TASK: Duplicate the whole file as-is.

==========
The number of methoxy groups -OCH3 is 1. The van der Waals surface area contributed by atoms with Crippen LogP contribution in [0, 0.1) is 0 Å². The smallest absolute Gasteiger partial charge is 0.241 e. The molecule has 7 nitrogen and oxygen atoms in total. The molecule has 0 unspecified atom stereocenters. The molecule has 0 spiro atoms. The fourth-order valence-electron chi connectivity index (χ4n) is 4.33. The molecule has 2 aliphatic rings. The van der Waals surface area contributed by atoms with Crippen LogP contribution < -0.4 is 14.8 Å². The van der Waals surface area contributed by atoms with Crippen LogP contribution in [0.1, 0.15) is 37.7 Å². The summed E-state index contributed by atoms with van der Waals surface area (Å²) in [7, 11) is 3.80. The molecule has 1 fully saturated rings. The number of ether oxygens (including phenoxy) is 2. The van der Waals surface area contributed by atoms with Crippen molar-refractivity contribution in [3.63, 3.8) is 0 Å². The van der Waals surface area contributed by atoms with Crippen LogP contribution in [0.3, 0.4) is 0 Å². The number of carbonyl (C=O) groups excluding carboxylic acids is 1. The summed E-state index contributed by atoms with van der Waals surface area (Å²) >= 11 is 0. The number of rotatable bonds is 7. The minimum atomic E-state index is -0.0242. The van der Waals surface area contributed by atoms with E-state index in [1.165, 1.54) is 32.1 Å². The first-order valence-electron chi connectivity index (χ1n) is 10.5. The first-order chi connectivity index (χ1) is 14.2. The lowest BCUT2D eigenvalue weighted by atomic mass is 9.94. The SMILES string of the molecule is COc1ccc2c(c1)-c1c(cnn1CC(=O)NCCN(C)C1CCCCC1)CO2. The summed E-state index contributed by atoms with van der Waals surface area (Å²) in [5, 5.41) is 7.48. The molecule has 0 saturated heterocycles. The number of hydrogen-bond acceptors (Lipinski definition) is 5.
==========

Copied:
The number of methoxy groups -OCH3 is 1. The van der Waals surface area contributed by atoms with Crippen LogP contribution in [0, 0.1) is 0 Å². The smallest absolute Gasteiger partial charge is 0.241 e. The molecule has 7 nitrogen and oxygen atoms in total. The molecule has 0 unspecified atom stereocenters. The molecule has 0 spiro atoms. The fourth-order valence-electron chi connectivity index (χ4n) is 4.33. The molecule has 2 aliphatic rings. The van der Waals surface area contributed by atoms with Crippen LogP contribution < -0.4 is 14.8 Å². The van der Waals surface area contributed by atoms with Crippen LogP contribution in [0.1, 0.15) is 37.7 Å². The summed E-state index contributed by atoms with van der Waals surface area (Å²) in [7, 11) is 3.80. The molecule has 1 fully saturated rings. The number of ether oxygens (including phenoxy) is 2. The van der Waals surface area contributed by atoms with Crippen molar-refractivity contribution in [3.63, 3.8) is 0 Å². The van der Waals surface area contributed by atoms with Crippen LogP contribution in [0.3, 0.4) is 0 Å². The number of carbonyl (C=O) groups excluding carboxylic acids is 1. The summed E-state index contributed by atoms with van der Waals surface area (Å²) >= 11 is 0. The number of rotatable bonds is 7. The minimum atomic E-state index is -0.0242. The van der Waals surface area contributed by atoms with E-state index in [1.165, 1.54) is 32.1 Å². The first-order valence-electron chi connectivity index (χ1n) is 10.5. The first-order chi connectivity index (χ1) is 14.2. The lowest BCUT2D eigenvalue weighted by atomic mass is 9.94. The SMILES string of the molecule is COc1ccc2c(c1)-c1c(cnn1CC(=O)NCCN(C)C1CCCCC1)CO2. The summed E-state index contributed by atoms with van der Waals surface area (Å²) in [5, 5.41) is 7.48. The molecule has 0 saturated heterocycles. The number of hydrogen-bond acceptors (Lipinski definition) is 5.